Falls Creek County Park is located one mile east of Faribault along Minnesota State Highway 60, just off the highway an eighth of a mile along a gravel road to the north. This sign is visible from Highway 60.
YEARS HAVE PASSED since I visited Falls Creek County Park just east of Faribault off Minnesota State Highway 60. I remembered the hill and the expanse of lawn leading to a shelter house. And the creek at the edge of the surrounding woods.
Beautiful wild roses.
I didn’t recall wild roses. Those I would remember because I love wild roses. They remind me of my native prairie home, where, decades ago, pink roses grew random in road ditches. Oh, the sweet scent and the sweet memories.
These wild rose bushes edge a section of the massive gravel parking lot.
Randy noticed the roses first at Falls Creek. We both paused to breathe in the old-fashioned fragrance and to share our rose stories of yesteryear. What an unexpected delight.
Randy termed this a “weed.” I called it a “flower.”
If you’re dipping your nose into roses, check for bees first. They love this flower.
This elusive dragonfly proved incredibly challenging to photograph.
Another wildflower, or weed, depending on your perspective.
After a picnic lunch, I grabbed my camera to photograph roses and wildflowers and an elusive dragonfly before we aimed for the bridge over the creek.
A foot bridge over Falls Creek leads to a path into the woods that follows the creek.
Looking into the creek from the bridge, I watched water tumble over rocks.
I love the sound and sight of water rushing over rocks. It’s mesmerizing, calming, soothing.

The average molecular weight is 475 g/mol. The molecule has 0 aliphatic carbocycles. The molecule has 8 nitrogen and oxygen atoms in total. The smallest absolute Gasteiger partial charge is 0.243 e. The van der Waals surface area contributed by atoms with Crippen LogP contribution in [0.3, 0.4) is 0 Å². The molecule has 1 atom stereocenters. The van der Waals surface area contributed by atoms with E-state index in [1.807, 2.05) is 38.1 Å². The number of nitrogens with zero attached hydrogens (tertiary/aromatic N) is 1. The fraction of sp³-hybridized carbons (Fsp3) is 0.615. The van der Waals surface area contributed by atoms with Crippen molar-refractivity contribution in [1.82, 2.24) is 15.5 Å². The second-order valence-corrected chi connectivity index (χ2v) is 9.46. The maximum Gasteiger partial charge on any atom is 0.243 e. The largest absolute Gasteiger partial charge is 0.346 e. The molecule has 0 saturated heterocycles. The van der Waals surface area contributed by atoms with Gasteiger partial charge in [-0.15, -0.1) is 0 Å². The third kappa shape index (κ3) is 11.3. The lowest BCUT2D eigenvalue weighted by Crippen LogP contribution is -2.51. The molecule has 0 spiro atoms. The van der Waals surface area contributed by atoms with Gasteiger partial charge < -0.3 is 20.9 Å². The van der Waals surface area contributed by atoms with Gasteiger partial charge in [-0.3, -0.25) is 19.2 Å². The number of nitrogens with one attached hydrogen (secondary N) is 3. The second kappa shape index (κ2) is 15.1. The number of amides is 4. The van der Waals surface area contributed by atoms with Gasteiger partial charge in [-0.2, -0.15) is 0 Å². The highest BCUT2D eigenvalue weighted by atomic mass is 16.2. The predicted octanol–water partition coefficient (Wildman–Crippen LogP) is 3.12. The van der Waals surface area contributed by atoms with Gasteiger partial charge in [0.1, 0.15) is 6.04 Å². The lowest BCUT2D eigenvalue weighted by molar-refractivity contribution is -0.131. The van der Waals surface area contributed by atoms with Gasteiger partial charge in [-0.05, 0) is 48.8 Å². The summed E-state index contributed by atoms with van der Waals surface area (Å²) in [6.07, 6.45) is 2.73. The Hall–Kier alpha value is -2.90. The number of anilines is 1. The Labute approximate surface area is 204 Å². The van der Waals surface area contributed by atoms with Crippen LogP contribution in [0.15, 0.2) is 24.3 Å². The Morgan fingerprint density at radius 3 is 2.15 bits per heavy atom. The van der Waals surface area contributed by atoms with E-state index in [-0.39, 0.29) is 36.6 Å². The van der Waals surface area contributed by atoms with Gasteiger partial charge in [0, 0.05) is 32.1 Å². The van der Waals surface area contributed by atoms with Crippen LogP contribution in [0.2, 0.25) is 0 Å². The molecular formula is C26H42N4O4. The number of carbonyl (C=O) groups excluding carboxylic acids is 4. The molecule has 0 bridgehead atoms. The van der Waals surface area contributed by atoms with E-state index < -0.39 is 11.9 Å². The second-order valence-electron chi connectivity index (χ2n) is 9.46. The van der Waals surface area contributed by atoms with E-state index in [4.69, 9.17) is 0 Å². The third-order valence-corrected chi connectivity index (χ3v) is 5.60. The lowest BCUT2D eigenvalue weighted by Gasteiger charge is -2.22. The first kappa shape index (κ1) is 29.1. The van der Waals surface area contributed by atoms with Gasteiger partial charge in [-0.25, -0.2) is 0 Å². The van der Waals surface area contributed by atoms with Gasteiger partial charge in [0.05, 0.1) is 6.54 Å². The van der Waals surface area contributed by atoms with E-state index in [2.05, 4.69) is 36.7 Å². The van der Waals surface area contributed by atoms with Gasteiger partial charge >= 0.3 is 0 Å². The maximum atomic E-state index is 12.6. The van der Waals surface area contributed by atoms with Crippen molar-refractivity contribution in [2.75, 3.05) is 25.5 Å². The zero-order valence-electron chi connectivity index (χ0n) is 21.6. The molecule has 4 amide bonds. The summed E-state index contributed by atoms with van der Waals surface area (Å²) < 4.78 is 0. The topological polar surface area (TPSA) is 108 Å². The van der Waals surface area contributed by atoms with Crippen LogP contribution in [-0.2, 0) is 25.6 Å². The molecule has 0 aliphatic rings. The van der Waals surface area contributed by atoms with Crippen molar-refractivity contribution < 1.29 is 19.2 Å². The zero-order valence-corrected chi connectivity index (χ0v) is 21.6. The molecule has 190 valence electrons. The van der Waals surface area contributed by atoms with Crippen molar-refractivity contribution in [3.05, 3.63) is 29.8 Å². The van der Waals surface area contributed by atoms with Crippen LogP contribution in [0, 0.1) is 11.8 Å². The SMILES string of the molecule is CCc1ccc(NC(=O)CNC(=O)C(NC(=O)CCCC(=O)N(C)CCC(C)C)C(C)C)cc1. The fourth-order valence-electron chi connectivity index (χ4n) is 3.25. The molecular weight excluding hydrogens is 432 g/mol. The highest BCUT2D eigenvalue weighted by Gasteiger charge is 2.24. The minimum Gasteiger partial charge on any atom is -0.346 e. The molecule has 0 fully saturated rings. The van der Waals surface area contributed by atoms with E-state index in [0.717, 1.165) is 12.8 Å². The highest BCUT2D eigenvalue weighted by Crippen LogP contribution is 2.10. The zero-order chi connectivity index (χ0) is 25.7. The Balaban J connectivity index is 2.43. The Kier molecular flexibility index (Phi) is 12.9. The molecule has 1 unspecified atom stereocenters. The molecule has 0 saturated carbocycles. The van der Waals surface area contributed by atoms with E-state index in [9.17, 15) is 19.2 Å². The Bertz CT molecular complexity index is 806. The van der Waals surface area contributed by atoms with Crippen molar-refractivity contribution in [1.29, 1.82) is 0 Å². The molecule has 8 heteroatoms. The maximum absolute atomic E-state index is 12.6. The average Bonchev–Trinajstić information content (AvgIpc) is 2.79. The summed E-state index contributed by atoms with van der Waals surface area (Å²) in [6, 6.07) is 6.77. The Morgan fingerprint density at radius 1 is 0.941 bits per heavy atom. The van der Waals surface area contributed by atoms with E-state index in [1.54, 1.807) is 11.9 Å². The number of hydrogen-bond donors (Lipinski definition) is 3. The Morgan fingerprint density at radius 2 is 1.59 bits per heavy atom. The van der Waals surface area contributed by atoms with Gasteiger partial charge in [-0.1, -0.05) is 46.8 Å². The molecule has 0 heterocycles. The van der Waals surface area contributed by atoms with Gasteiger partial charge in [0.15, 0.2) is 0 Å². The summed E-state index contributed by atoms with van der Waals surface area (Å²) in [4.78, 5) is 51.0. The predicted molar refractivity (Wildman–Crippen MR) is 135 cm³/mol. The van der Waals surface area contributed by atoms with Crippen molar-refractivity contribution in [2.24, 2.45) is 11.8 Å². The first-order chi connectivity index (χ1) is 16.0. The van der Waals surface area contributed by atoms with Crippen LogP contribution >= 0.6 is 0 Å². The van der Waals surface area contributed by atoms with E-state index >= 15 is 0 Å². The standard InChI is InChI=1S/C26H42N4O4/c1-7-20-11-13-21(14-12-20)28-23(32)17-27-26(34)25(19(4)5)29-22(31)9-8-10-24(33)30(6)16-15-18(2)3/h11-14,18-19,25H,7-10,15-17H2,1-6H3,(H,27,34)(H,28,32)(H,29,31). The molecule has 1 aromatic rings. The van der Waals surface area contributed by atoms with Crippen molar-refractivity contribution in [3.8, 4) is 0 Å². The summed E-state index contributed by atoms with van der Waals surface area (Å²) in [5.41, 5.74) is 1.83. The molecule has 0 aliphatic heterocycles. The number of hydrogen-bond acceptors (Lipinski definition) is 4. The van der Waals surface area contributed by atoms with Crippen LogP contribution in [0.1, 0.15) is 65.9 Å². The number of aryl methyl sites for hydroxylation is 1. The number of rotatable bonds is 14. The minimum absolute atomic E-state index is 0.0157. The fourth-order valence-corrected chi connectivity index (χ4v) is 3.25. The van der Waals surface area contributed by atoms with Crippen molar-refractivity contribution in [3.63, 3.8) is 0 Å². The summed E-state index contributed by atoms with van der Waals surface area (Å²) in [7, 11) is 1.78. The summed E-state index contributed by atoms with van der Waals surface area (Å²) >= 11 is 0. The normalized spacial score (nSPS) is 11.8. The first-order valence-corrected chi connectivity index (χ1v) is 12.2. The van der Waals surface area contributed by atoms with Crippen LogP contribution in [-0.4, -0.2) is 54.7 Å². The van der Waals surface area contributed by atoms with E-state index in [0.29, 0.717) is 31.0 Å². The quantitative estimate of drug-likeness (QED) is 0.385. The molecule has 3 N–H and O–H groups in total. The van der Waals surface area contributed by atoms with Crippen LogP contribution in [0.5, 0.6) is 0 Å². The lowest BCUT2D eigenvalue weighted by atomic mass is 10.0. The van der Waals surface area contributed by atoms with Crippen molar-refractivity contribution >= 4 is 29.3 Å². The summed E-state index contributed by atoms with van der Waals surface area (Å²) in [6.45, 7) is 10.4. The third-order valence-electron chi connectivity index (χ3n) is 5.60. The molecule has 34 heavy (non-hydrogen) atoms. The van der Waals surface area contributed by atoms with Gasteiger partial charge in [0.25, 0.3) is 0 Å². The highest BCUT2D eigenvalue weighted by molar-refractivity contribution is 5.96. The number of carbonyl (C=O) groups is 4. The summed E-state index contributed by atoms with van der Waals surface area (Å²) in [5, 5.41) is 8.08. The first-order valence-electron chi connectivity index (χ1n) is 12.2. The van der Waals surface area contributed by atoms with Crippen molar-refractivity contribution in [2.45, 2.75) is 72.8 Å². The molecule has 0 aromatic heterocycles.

What a wonderful surprise to find this clean and clear creek water.
And, as we walked to water’s edge at a crook in the creek, we found water running clear. That is mostly unseen in these parts where rivers and other waterways and lakes are muddy and murky and often nothing you would want to wade into. I dipped my hand into the clean, cool water. Happy at this unexpected discovery, at this untainted water flowing past me.
I navigated this path in the woods.
This fallen tree was jammed into the hillside, half the tree on one side of the path, the other half on the opposite side.
From there, we followed the narrow dirt path hugging the creek. In parts, the trail had eroded. Tree roots underfoot and a makeshift crossing of rocks and branches caused me to slow my pace, to watch my feet, to walk with care. The last thing I needed was to stumble and tumble and break a bone or land in the creek with my camera.
Looking up toward the wooded hillside from the creek path.
The woods proved a lovely place of greenery and dappled sunshine filtering through the trees…until the mosquitoes discovered our presence. My body reacts intensely to bug bites. So I needed to turn back and exit the woods.
The shelterhouse sits in a large open grassy area.
Back in the open, across the lawn and up the hill and on the far side of the massive gravel parking lot circled with tire track donuts, Randy spotted more wild roses. These were larger, better positioned to get sunshine. Once again, we paused to admire these dainty-looking, yet strong, prairie flowers. Once again, I breathed in the sweet scent.
Before leaving, we smelled the wild roses one final time.
I will remember Falls Creek County Park now for more than the falls I have yet to see—because of those mosquitoes. I will remember this place for the wild roses that edge the woods. And remind me of my native Minnesota prairie home, where there are no woods.
NOTE: This visit occurred several weeks ago, when the roses were nearly done blooming. We’ve also had substantial rainfall in the past two days, meaning the creek may now be muddy, the trail more eroded.
© Copyright 2020 Audrey Kletscher Helbling